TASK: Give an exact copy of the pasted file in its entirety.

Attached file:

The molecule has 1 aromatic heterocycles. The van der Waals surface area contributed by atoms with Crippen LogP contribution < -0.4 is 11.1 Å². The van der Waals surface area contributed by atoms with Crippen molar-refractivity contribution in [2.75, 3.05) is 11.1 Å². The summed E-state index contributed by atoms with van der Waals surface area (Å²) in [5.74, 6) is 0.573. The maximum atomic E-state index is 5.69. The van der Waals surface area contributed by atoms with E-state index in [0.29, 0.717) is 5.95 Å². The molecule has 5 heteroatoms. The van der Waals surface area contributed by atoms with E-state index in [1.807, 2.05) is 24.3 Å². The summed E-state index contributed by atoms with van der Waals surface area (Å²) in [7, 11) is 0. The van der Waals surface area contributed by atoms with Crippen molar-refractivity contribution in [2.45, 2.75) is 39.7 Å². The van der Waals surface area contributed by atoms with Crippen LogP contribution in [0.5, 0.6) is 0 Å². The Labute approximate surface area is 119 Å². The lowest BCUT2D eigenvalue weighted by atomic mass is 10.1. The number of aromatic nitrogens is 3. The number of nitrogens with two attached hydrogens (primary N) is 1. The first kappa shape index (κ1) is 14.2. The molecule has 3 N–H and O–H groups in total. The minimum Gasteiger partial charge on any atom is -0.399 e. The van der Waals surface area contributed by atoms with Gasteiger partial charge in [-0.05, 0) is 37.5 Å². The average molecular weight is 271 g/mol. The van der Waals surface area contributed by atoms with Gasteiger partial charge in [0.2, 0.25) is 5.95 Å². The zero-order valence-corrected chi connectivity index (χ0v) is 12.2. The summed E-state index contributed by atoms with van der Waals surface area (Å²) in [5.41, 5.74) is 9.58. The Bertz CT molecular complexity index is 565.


The molecule has 1 aromatic heterocycles. The van der Waals surface area contributed by atoms with Crippen LogP contribution < -0.4 is 11.1 Å². The van der Waals surface area contributed by atoms with Crippen molar-refractivity contribution in [2.75, 3.05) is 11.1 Å². The summed E-state index contributed by atoms with van der Waals surface area (Å²) in [5.74, 6) is 0.573. The maximum atomic E-state index is 5.69. The van der Waals surface area contributed by atoms with E-state index in [0.29, 0.717) is 5.95 Å². The molecule has 5 heteroatoms. The van der Waals surface area contributed by atoms with E-state index in [1.807, 2.05) is 24.3 Å². The summed E-state index contributed by atoms with van der Waals surface area (Å²) in [7, 11) is 0. The van der Waals surface area contributed by atoms with Crippen molar-refractivity contribution in [2.45, 2.75) is 39.7 Å². The van der Waals surface area contributed by atoms with Crippen LogP contribution in [0.5, 0.6) is 0 Å². The Labute approximate surface area is 119 Å². The lowest BCUT2D eigenvalue weighted by atomic mass is 10.1. The number of aromatic nitrogens is 3. The number of nitrogens with two attached hydrogens (primary N) is 1. The first kappa shape index (κ1) is 14.2. The molecule has 3 N–H and O–H groups in total. The minimum Gasteiger partial charge on any atom is -0.399 e. The van der Waals surface area contributed by atoms with Gasteiger partial charge in [-0.05, 0) is 37.5 Å². The average molecular weight is 271 g/mol. The van der Waals surface area contributed by atoms with Gasteiger partial charge in [0.2, 0.25) is 5.95 Å². The zero-order valence-corrected chi connectivity index (χ0v) is 12.2. The summed E-state index contributed by atoms with van der Waals surface area (Å²) in [5.41, 5.74) is 9.58. The Bertz CT molecular complexity index is 565.